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Edward Doyle has gotten a lot of use from his history major over the past 40 years.
After graduating from UW-Superior in 1971, Doyle taught school for a time and then went to work at a petroleum refinery to better support his family. He earned a master's degree and a doctorate degree while rising through the ranks on the job to become safety and emergency manager for energy producer Sunoco.
He's always been pleased with the academic foundation he built at UW-Superior
"What I experienced here academically served me well," Doyle said during a recent visit to campus.
Skills helped his career
The skills he learned in research and analysis helped him throughout his career, both as he taught college courses at night and as he put together environmental health and safety programs for refinery owners BP and Sunoco. He now runs his own business, Center for Safety and Emergency Response Training, and he teaches an environmental health and safety course at a university in Philadelphia.
To help others benefit from a college education as he did, Doyle worked with the University Advancement Office to fund an endowed scholarship in history at UW-Superior. This fall, two students majoring in history each received a $1,000 scholarship.
Among the many East Coast alumni
Doyle is among many alumni who came to Superior from the East Coast during the 1960s and early 1970s.
He and his high school buddy Nick Fedoroff grew up in Pennsylvania. They sent their college enrollment applications to a clearinghouse and received acceptance letters from Penn State University and UW-Superior. Looking for adventure far from home, they chose Superior.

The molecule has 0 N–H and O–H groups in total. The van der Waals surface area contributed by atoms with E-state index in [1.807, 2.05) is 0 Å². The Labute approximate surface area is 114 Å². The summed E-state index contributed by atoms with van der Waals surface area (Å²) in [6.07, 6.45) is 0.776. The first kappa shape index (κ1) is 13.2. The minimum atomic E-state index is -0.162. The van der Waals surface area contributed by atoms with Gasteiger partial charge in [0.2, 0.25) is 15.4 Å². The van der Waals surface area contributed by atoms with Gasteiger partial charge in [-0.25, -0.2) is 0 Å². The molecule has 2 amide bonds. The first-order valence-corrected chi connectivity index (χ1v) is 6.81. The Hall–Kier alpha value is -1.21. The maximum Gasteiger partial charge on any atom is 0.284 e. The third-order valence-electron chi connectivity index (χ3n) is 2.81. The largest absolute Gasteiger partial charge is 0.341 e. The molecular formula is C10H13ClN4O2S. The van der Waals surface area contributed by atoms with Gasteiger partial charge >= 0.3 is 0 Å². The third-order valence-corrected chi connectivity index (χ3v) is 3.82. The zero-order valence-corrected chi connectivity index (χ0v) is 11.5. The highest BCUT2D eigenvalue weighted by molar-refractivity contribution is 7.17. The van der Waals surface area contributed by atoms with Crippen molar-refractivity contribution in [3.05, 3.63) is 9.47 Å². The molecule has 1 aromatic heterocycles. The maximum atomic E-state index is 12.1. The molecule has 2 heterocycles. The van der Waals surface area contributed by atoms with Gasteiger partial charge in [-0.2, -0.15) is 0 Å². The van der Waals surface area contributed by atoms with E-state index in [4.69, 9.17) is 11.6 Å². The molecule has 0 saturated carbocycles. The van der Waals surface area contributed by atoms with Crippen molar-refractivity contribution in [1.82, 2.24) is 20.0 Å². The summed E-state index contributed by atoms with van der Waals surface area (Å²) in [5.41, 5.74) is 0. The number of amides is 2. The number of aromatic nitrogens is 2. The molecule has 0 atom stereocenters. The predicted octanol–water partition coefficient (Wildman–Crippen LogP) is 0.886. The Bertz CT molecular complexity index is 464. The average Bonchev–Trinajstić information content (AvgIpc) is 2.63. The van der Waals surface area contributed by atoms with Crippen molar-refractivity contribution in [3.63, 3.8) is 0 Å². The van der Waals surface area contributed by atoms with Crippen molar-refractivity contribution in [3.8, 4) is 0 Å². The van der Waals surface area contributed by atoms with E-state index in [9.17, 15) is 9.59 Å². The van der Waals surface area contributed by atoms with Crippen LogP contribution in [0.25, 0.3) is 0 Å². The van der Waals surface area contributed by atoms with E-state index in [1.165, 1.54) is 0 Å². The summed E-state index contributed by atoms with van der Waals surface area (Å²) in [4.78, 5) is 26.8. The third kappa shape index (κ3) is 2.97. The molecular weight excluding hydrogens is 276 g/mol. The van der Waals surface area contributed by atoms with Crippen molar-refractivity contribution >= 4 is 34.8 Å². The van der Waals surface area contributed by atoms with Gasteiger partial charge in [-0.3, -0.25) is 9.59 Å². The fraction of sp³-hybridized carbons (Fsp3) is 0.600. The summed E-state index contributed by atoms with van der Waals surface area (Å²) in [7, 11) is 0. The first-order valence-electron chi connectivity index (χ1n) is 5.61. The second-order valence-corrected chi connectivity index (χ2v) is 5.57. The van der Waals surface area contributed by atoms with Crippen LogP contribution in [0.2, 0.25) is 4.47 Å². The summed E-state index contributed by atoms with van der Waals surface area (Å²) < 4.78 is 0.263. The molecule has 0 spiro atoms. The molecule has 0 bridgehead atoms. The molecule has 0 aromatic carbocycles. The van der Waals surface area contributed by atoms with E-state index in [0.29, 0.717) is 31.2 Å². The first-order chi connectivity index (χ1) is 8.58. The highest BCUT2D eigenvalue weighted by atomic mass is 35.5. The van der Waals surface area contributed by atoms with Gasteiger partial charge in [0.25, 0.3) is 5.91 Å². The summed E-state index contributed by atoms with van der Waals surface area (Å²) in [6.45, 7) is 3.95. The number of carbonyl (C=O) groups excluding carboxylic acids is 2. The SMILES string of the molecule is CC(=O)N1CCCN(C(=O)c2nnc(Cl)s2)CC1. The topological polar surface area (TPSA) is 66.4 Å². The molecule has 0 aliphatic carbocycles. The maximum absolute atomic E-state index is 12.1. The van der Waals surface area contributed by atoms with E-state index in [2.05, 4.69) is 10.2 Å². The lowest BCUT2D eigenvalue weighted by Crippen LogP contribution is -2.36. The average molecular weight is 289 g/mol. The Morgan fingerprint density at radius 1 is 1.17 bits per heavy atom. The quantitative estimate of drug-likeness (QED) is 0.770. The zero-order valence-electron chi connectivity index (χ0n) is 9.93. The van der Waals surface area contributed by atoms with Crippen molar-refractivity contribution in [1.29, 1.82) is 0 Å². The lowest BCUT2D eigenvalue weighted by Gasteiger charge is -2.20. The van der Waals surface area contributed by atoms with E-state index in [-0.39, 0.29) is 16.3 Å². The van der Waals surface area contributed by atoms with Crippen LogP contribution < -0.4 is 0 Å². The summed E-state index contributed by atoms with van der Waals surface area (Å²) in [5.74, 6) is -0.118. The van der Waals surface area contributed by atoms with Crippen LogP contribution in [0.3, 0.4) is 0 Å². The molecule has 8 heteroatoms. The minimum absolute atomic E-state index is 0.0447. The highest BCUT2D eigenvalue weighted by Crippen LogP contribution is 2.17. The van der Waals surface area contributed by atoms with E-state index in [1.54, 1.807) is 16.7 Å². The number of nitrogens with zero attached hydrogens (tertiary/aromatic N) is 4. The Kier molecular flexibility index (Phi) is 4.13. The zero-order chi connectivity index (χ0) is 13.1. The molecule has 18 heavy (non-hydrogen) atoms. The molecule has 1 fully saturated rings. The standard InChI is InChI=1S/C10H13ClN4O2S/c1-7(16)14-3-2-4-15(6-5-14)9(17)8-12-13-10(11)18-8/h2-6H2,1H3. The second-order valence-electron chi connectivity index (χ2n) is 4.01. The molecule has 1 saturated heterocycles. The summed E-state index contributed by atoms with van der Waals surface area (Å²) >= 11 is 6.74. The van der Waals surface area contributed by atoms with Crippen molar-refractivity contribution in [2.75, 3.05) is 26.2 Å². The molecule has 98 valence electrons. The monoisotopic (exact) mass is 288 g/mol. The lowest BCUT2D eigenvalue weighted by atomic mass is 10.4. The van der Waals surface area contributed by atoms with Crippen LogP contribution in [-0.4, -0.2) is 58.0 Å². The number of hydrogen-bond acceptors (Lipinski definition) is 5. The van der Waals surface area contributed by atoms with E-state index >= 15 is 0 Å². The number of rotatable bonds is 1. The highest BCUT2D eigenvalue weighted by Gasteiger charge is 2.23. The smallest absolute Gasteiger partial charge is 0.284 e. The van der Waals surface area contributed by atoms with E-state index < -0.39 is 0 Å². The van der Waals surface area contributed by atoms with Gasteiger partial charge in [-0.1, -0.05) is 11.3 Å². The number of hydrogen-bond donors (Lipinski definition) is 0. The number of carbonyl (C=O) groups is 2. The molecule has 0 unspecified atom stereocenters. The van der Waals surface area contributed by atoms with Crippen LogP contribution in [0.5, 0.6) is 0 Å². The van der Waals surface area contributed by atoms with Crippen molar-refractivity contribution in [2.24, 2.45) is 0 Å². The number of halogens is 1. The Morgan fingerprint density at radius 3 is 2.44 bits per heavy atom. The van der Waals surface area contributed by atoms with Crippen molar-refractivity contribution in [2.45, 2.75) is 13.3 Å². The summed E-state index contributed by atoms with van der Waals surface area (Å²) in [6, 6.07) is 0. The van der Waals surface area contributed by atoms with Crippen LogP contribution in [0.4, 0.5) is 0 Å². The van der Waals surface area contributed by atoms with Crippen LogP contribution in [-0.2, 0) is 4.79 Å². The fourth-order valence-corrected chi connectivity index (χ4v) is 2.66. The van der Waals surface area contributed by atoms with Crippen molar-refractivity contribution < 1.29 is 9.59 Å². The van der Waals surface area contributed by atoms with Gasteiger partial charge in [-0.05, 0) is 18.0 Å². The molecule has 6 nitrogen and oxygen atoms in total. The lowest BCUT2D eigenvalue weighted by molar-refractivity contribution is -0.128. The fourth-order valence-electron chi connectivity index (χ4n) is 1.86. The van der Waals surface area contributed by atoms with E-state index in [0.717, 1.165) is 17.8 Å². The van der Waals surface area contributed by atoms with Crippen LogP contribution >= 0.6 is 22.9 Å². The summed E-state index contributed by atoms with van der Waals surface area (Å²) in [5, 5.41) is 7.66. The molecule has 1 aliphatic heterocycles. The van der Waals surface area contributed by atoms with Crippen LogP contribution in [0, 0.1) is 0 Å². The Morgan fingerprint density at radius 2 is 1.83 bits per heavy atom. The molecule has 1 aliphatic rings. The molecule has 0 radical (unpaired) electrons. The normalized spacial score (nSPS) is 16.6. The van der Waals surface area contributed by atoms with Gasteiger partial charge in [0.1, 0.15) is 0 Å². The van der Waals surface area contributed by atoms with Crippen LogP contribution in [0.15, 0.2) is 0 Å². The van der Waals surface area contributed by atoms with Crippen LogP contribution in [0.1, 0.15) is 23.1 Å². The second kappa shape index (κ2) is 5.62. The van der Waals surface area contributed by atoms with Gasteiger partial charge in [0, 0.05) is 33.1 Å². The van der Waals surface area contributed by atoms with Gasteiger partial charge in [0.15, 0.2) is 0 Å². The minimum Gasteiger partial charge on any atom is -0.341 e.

Recalls his professors
Doyle said he's never regretted his decision.
"I had some good professors who kept my attention," he said.
Among his favorites, he cited Dr. Daniel Day ("He brought things alive."); Dr. Ron Mershart; and Dr. Egal Feldman ("He was very good; very straightforward.").
He also made many friends at UW-Superior - something else that resonates today. "I thoroughly enjoyed the experience," he said. "There's probably not a week goes by that I'm not in communication with someone I met here."
Why create a scholarship?
Doyle chose to create a scholarship for history students because he believes strongly in the importance of the subject. He also understands the importance of helping today's university students.
"I enjoy being able to do this," he said. "If this scholarship can help somebody and enable them to pursue their dream, it's well worth it."
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